The invention provides a device capable of cycling air or nitrogen to either extreme of temperature in about five to ten seconds. This substantially reduced cycle time is achieved by separate and parallel hot and cold flow paths from interior the device cabinet to the nozzle assembly positioned over the electronic component under test. A solenoid actuated two-way directing valve inside the device cabinet diverts the air flow through one or the other of the hot and cold flow paths to the nozzle. This changes the previous serial arrangement of the heating and cooling systems to a parallel arrangement and achieves substantially increased cycle times with minimal increased cost.
With the invention, switching from the cold flow path to the hot flow path eliminates the need for heating the air that in the prior devices always had been chilled to the coldest possible temperature. Instead, a high wattage density, low mass, electric heater located at the nozzle assembly provides almost instant hot air from the compressed air or nitrogen gas flowing thereto at approximately ambient temperature. Switching from the hot flow path to the cold flow path eliminates the need to cool the hot electrical resistance heating element. Instead, the chilled air from the refrigeration system cools its flow path tube from about ambient termperature to the desired low temperature.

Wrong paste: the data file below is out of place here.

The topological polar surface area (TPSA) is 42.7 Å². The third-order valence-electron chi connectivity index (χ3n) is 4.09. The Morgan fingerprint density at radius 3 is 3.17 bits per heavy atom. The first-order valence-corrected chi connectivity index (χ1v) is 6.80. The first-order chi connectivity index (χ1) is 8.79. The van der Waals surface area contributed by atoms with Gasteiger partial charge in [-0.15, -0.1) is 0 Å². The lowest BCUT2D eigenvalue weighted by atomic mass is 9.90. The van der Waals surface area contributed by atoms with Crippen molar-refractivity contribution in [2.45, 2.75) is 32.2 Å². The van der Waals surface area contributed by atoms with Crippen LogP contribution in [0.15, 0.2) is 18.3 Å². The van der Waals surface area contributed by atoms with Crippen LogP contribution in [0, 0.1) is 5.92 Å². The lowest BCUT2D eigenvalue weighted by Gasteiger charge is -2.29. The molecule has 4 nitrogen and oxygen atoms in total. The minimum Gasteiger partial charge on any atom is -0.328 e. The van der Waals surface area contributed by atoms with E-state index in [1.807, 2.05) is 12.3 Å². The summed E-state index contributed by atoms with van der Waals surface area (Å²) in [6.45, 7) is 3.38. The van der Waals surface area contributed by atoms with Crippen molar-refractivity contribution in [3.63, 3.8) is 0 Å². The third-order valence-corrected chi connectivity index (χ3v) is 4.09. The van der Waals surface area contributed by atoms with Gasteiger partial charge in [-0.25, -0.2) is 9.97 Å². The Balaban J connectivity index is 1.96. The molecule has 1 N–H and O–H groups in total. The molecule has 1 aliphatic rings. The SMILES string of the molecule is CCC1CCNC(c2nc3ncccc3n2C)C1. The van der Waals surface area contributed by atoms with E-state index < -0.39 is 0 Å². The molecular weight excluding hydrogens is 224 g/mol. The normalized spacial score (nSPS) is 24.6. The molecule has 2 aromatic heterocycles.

Additionally, the invention provides a continuous bleeding of a small quantity of air or gas through the cold flow path including the refrigeration system. This continuous passage of cold air or gases maintains the cold flow path tubing at a cold temperature to achieve the almost instantaneous (five to ten seconds) supply of cold (-55° C.) air or gas from the nozzle outlet. This small bleed of air or gas also prevents the backflow of moisture laden ambient air up the cold flow path to the refrigeration coils, where the moisture could condense and freeze, blocking the air or gas flow.